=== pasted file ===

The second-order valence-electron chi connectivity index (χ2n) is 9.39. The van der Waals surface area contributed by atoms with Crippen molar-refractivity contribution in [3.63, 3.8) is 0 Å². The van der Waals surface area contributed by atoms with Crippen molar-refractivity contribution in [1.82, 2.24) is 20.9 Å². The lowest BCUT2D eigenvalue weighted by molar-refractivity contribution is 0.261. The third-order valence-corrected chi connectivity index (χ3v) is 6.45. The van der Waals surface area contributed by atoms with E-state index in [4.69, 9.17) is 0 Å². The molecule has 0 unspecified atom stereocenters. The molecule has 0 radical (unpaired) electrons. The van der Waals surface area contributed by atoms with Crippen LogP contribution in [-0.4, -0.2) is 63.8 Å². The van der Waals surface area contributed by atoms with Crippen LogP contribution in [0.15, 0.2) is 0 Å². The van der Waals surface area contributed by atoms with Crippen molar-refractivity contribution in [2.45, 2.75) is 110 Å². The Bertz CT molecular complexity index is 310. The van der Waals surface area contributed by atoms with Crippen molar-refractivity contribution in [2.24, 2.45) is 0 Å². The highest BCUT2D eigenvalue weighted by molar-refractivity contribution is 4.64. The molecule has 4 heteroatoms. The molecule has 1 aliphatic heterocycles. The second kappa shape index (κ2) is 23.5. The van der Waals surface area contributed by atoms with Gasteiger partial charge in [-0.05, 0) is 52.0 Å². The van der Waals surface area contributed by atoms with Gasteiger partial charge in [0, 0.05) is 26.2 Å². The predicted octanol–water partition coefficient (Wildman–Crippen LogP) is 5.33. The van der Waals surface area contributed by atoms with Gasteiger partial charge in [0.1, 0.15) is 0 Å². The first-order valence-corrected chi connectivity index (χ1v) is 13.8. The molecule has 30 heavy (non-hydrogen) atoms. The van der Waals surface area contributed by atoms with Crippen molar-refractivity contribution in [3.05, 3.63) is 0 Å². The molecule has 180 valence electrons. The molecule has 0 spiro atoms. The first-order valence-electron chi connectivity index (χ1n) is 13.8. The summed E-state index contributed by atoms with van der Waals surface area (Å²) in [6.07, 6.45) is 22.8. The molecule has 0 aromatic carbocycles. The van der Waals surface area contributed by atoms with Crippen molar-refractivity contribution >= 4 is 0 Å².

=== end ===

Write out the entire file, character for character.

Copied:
The second-order valence-electron chi connectivity index (χ2n) is 9.39. The van der Waals surface area contributed by atoms with Crippen molar-refractivity contribution in [3.63, 3.8) is 0 Å². The van der Waals surface area contributed by atoms with Crippen molar-refractivity contribution in [1.82, 2.24) is 20.9 Å². The lowest BCUT2D eigenvalue weighted by molar-refractivity contribution is 0.261. The third-order valence-corrected chi connectivity index (χ3v) is 6.45. The van der Waals surface area contributed by atoms with E-state index in [4.69, 9.17) is 0 Å². The molecule has 0 unspecified atom stereocenters. The molecule has 0 radical (unpaired) electrons. The van der Waals surface area contributed by atoms with Crippen LogP contribution in [-0.4, -0.2) is 63.8 Å². The van der Waals surface area contributed by atoms with Crippen LogP contribution in [0.15, 0.2) is 0 Å². The van der Waals surface area contributed by atoms with Crippen molar-refractivity contribution in [2.45, 2.75) is 110 Å². The Bertz CT molecular complexity index is 310. The van der Waals surface area contributed by atoms with Crippen molar-refractivity contribution in [2.24, 2.45) is 0 Å². The highest BCUT2D eigenvalue weighted by molar-refractivity contribution is 4.64. The molecule has 4 heteroatoms. The molecule has 1 aliphatic heterocycles. The second kappa shape index (κ2) is 23.5. The van der Waals surface area contributed by atoms with Gasteiger partial charge in [-0.05, 0) is 52.0 Å². The van der Waals surface area contributed by atoms with Gasteiger partial charge in [0, 0.05) is 26.2 Å². The predicted octanol–water partition coefficient (Wildman–Crippen LogP) is 5.33. The van der Waals surface area contributed by atoms with Gasteiger partial charge in [0.1, 0.15) is 0 Å². The first-order valence-corrected chi connectivity index (χ1v) is 13.8. The molecule has 30 heavy (non-hydrogen) atoms. The van der Waals surface area contributed by atoms with Crippen molar-refractivity contribution in [3.05, 3.63) is 0 Å². The molecule has 180 valence electrons. The molecule has 0 spiro atoms. The first-order valence-electron chi connectivity index (χ1n) is 13.8. The summed E-state index contributed by atoms with van der Waals surface area (Å²) in [6.07, 6.45) is 22.8. The molecule has 0 aromatic carbocycles. The van der Waals surface area contributed by atoms with Crippen molar-refractivity contribution >= 4 is 0 Å².